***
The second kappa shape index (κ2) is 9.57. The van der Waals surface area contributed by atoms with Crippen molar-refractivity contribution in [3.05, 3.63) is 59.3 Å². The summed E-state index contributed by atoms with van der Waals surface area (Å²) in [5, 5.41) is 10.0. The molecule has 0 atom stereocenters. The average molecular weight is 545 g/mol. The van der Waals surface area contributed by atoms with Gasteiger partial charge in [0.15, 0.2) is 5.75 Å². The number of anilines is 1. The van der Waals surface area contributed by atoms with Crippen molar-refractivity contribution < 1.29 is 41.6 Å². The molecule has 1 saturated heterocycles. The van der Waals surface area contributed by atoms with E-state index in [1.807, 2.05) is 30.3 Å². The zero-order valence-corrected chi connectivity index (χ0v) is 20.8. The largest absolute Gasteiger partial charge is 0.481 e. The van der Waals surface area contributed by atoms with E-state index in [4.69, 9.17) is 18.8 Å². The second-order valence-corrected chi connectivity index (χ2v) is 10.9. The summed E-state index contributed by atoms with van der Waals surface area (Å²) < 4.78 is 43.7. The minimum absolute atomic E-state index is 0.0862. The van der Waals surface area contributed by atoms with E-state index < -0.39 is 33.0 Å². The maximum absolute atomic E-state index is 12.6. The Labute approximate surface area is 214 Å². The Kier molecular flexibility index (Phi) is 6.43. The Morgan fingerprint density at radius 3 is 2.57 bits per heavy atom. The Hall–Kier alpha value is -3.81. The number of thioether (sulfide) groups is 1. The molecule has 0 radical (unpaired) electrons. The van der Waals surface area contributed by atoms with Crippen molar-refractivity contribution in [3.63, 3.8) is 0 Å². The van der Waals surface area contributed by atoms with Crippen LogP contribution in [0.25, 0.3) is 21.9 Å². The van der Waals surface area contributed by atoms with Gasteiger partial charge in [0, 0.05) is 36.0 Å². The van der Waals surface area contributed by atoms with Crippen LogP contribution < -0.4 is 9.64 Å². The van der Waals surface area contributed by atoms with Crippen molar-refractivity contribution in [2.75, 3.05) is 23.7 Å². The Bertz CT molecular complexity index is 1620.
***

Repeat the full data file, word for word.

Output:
The second kappa shape index (κ2) is 9.57. The van der Waals surface area contributed by atoms with Crippen molar-refractivity contribution in [3.05, 3.63) is 59.3 Å². The summed E-state index contributed by atoms with van der Waals surface area (Å²) in [5, 5.41) is 10.0. The molecule has 0 atom stereocenters. The average molecular weight is 545 g/mol. The van der Waals surface area contributed by atoms with Gasteiger partial charge in [0.15, 0.2) is 5.75 Å². The number of anilines is 1. The van der Waals surface area contributed by atoms with Crippen molar-refractivity contribution < 1.29 is 41.6 Å². The molecule has 1 saturated heterocycles. The van der Waals surface area contributed by atoms with E-state index in [1.807, 2.05) is 30.3 Å². The zero-order valence-corrected chi connectivity index (χ0v) is 20.8. The largest absolute Gasteiger partial charge is 0.481 e. The van der Waals surface area contributed by atoms with E-state index in [4.69, 9.17) is 18.8 Å². The second-order valence-corrected chi connectivity index (χ2v) is 10.9. The summed E-state index contributed by atoms with van der Waals surface area (Å²) < 4.78 is 43.7. The minimum absolute atomic E-state index is 0.0862. The van der Waals surface area contributed by atoms with E-state index < -0.39 is 33.0 Å². The maximum absolute atomic E-state index is 12.6. The Labute approximate surface area is 214 Å². The Kier molecular flexibility index (Phi) is 6.43. The Morgan fingerprint density at radius 3 is 2.57 bits per heavy atom. The Hall–Kier alpha value is -3.81. The number of thioether (sulfide) groups is 1. The molecule has 0 radical (unpaired) electrons. The van der Waals surface area contributed by atoms with Crippen molar-refractivity contribution in [3.63, 3.8) is 0 Å². The van der Waals surface area contributed by atoms with Crippen LogP contribution in [0.25, 0.3) is 21.9 Å². The van der Waals surface area contributed by atoms with Gasteiger partial charge in [0, 0.05) is 36.0 Å². The van der Waals surface area contributed by atoms with Crippen LogP contribution < -0.4 is 9.64 Å². The van der Waals surface area contributed by atoms with Crippen molar-refractivity contribution in [2.75, 3.05) is 23.7 Å². The Bertz CT molecular complexity index is 1620.